Monday, 5 April 2010

From the things-I-did-on-Saturday dept...

Saturday I continued what seems to have become a personal weekend tradition of running along the banks of the Thames. I've been trying to run different parts each week and I may actually make it a goal to work my way along the river, though I'm not sure what to pick as start and end points (maybe the edges of Zone 6 would be a good start).

This weekend I ran from Putney Bridge upstream to Kew Bridge, a little farther than the finish line for the annual Oxford and Cambridge Boat Race, which it turns out starts in Putney and was also being held that afternoon. This 6.8km race started in 1829 and has been held annually on the Thames tideway since 1856. People here take this event seriously, apparently, with 250,000 people arriving to watch it live from the riverbanks and nearly 8 million people watching it on television.

London graced us with pretty nice weather for the day and people were out enjoying BBQs and beer. I had to enjoy by watching since I don't normally run with a wallet, but I did make it back to Putney on the tube in time to catch the start of the race. And that's about all you can catch because those guys move fast and are out of sight pretty quickly. In the end, Cambridge held strong on the outside of a long bend in the river and managed to score a narrow come-from-behind victory near the end.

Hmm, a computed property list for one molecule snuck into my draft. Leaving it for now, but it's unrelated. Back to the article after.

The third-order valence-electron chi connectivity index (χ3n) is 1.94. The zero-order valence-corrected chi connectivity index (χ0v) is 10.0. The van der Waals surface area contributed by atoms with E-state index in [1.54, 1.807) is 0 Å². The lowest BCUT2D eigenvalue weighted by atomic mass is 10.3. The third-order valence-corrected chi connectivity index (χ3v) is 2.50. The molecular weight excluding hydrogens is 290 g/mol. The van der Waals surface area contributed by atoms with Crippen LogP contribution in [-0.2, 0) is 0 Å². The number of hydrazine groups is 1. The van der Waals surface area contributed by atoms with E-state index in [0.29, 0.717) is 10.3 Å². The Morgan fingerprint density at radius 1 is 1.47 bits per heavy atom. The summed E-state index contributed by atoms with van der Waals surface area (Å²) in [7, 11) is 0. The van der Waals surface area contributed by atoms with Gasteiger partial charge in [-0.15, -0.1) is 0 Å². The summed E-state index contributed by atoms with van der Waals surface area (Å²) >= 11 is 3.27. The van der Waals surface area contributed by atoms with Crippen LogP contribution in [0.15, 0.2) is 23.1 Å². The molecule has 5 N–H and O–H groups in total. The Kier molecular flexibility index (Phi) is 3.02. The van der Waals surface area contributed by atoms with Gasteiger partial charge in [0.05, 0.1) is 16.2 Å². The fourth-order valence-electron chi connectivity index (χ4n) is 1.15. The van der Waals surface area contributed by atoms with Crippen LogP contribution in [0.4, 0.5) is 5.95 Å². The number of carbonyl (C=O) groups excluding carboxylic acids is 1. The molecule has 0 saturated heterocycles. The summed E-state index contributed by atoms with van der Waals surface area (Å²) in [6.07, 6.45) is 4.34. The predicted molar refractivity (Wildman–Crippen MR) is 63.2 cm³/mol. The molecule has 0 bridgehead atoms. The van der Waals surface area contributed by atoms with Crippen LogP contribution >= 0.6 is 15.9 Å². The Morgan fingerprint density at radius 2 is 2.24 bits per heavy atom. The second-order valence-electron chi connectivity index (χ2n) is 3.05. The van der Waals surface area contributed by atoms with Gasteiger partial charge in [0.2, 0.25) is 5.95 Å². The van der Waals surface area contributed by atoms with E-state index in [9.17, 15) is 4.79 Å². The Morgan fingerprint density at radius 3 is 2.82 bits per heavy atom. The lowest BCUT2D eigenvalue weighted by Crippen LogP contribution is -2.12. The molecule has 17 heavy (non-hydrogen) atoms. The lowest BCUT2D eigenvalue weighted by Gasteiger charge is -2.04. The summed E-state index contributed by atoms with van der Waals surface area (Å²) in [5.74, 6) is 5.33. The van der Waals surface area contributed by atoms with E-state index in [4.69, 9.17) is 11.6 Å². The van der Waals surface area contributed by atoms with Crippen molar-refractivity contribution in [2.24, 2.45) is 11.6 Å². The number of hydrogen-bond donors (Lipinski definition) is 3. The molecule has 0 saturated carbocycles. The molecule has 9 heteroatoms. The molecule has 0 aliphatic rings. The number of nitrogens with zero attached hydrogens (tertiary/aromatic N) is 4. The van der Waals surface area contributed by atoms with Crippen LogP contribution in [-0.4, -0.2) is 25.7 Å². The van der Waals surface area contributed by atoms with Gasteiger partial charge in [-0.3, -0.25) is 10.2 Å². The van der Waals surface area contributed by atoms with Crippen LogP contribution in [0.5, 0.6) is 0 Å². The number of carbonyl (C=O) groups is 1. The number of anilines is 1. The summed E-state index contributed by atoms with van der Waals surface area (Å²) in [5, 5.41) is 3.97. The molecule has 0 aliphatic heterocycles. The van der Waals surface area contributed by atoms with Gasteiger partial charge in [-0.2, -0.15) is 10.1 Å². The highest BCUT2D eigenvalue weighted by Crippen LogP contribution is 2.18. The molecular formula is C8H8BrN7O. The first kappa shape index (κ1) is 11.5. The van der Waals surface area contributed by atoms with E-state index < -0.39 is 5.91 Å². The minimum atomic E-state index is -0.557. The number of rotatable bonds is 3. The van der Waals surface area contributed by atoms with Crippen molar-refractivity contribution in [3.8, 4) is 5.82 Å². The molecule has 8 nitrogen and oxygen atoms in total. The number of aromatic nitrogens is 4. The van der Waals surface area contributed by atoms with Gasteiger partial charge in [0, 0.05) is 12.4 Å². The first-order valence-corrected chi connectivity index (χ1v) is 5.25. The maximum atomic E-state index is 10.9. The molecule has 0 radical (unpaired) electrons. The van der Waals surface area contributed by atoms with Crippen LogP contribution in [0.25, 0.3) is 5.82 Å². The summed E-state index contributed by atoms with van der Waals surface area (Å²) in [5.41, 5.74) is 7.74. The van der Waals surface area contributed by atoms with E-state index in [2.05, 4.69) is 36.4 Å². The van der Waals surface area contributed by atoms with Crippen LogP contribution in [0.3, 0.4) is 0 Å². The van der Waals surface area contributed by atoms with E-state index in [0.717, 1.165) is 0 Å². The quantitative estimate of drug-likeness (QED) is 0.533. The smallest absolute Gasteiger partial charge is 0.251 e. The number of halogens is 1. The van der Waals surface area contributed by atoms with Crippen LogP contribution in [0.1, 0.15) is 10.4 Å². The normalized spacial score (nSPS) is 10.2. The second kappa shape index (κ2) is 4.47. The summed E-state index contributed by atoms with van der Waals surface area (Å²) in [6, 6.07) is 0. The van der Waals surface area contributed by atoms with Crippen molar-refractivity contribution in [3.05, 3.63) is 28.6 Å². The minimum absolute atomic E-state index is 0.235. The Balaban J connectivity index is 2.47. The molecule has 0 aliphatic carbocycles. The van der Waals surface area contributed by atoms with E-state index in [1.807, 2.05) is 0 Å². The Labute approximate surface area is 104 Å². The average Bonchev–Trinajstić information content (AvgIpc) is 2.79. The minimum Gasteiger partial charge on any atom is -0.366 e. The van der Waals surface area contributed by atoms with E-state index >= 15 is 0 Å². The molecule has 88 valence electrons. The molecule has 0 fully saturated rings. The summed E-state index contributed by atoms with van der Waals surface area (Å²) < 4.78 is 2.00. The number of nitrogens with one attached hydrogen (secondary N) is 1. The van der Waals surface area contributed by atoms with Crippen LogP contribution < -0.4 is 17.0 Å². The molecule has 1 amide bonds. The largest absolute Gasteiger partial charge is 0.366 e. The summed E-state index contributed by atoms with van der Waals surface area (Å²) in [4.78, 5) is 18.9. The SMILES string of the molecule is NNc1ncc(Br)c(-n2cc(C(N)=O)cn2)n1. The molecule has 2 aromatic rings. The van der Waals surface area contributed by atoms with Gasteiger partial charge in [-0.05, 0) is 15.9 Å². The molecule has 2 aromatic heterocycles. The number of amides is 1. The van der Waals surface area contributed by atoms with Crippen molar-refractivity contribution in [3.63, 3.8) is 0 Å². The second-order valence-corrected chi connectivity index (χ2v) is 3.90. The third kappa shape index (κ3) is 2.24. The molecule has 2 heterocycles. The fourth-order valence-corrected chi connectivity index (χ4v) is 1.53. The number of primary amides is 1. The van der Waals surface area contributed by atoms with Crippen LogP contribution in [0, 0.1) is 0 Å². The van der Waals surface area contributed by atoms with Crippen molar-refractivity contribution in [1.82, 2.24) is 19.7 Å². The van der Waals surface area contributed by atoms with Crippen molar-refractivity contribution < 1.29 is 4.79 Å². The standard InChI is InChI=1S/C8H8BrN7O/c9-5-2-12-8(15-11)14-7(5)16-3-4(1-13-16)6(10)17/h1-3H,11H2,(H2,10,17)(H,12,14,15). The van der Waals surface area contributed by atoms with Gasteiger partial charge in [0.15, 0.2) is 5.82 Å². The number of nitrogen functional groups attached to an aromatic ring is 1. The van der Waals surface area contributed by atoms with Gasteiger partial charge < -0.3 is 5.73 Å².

I also popped into town to catch the final evening of Waiting for Godot at the Theatre Royal Haymarket. I was curious to see this production—with Sir Ian McKellen opposite Sir Patrick Stewart—last summer, and was delighted to find it had been remounted, albeit with Stewart replaced by Roger Rees. I found the scenes between Vladimir and Estragon quite engaging (McKellen is marvelous and the pair have excellent comic timing) but the scenes with Pozzo just seemed to drag. I've seen the play once before but can't recall the event well enough to know whether this is a script problem or one unique to this production. Apparently they're taking the show on a world tour; if you can handle this 1940's take on a "show about nothing", I'd recommend it, even just for a chance to catch Ian McKellen in a more intimate setting than the supposedly-upcoming Hobbit movies.

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